Wandsworth Town Conservation Area, London Borough of Wandsworth: Historic Area Assessment

Author(s): Geraint Franklin

Wandsworth is today an inner suburb of south-west London on the south bank of the River Thames. It is an area characterised by a rich, diverse and dense historic townscape, although 20th century interventions have left parts fragmented. The village thrived as an industrial settlement firstly because of its location on two of London’s major trade arteries (the Kingston road and the river Thames) and secondly due to the river Wandle, a clean, fast-flowing source of water power. Improved transport and communications (postal deliveries, coach services, new Thames crossings, railways and trams) attracted new and mechanised industries in the 19th century. By the second half of the 19th century Wandsworth could offer increased mobility, white-collar jobs and an abundance of terraced workers’ housing. But it is doubtful whether the term suburb, with its connotations of economic dependency on the metropolitan centre and a commute to a distant source of employment, could adequately describe Wandsworth prior to the decline of its core industries in the second half of the 20th century. Whilst the town has always enjoyed trade and transport links with London, for much of its history it has maintained a strong if not self-sufficient local economy, providing employment for many of its residents mostly through a diverse and resilient industrial base. It has represented, at various times, an industrial, commercial and political centre for outlying districts. The Wandsworth Town Conservation Area was designated in 1984 by the London Borough of Wandsworth and extended in 1989. The built heritage making up the Conservation Area represents a diverse mix of types, forms, periods and characters, from detached 18th-century town houses, to piecemeal rebuilding of buildings occupying the the narrow plots of the village core. The parish church of All Saints, the Wandle bridge and Ram Brewery occupy focal points on the sinuous and busy Wandsworth High Street; contrast is provided by quiet side lanes, backlands plots and low-density i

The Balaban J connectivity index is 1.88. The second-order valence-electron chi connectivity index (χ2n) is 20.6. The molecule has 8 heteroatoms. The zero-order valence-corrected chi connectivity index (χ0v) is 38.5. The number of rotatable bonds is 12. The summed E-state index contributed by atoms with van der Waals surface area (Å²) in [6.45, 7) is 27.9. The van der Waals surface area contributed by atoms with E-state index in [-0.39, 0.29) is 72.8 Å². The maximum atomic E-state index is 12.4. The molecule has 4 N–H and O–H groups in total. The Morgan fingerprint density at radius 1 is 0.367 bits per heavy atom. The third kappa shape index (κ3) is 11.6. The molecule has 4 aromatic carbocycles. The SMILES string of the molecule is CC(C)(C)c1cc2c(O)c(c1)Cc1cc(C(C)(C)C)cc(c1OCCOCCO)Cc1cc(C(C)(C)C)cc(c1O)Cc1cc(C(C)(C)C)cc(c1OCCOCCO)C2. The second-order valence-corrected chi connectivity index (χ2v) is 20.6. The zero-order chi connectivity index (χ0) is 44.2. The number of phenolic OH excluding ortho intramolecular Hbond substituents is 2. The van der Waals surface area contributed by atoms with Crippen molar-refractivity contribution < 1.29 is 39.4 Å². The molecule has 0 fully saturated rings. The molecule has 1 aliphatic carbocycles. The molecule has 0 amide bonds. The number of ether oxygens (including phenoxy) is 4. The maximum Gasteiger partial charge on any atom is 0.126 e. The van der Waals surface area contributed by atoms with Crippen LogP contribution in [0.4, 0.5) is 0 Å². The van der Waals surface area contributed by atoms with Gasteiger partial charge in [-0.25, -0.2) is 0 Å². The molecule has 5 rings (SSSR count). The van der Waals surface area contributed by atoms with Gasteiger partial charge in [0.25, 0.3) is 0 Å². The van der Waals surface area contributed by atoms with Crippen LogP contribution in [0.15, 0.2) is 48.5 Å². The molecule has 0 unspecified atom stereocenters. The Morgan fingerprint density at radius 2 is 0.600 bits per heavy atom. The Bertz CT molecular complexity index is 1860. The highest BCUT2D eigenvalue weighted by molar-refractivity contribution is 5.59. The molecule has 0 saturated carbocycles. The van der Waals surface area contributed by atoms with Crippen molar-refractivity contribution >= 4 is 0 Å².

Report Number:
Research Department Reports
Building Recording


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